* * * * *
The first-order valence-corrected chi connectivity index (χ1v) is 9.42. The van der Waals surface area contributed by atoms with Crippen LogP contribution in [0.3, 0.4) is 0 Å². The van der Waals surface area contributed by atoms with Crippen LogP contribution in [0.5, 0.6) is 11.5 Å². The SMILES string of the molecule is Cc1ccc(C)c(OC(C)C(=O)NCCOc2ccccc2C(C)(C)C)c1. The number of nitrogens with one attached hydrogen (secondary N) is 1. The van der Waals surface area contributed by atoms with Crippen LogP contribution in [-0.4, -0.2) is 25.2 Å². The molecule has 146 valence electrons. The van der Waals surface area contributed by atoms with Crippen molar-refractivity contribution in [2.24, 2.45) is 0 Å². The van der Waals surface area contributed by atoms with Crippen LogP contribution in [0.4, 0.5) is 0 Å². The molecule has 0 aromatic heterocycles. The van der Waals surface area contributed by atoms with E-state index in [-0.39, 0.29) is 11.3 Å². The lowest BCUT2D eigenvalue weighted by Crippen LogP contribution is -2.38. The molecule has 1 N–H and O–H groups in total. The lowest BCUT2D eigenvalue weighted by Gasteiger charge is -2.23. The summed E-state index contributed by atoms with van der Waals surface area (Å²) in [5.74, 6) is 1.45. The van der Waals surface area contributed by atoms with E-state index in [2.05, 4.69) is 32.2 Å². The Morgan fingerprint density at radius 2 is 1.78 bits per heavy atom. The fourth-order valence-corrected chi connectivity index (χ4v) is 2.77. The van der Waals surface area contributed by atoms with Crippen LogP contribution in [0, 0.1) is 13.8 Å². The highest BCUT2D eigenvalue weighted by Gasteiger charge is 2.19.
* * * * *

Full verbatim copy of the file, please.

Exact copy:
The first-order valence-corrected chi connectivity index (χ1v) is 9.42. The van der Waals surface area contributed by atoms with Crippen LogP contribution in [0.3, 0.4) is 0 Å². The van der Waals surface area contributed by atoms with Crippen LogP contribution in [0.5, 0.6) is 11.5 Å². The SMILES string of the molecule is Cc1ccc(C)c(OC(C)C(=O)NCCOc2ccccc2C(C)(C)C)c1. The number of nitrogens with one attached hydrogen (secondary N) is 1. The van der Waals surface area contributed by atoms with Crippen LogP contribution in [-0.4, -0.2) is 25.2 Å². The molecule has 146 valence electrons. The van der Waals surface area contributed by atoms with Crippen molar-refractivity contribution in [2.24, 2.45) is 0 Å². The van der Waals surface area contributed by atoms with Crippen LogP contribution in [0.4, 0.5) is 0 Å². The molecule has 0 aromatic heterocycles. The van der Waals surface area contributed by atoms with E-state index in [-0.39, 0.29) is 11.3 Å². The lowest BCUT2D eigenvalue weighted by Crippen LogP contribution is -2.38. The molecule has 1 N–H and O–H groups in total. The lowest BCUT2D eigenvalue weighted by Gasteiger charge is -2.23. The summed E-state index contributed by atoms with van der Waals surface area (Å²) in [5.74, 6) is 1.45. The van der Waals surface area contributed by atoms with E-state index in [2.05, 4.69) is 32.2 Å². The Morgan fingerprint density at radius 2 is 1.78 bits per heavy atom. The fourth-order valence-corrected chi connectivity index (χ4v) is 2.77. The van der Waals surface area contributed by atoms with Crippen LogP contribution in [0, 0.1) is 13.8 Å². The highest BCUT2D eigenvalue weighted by Gasteiger charge is 2.19.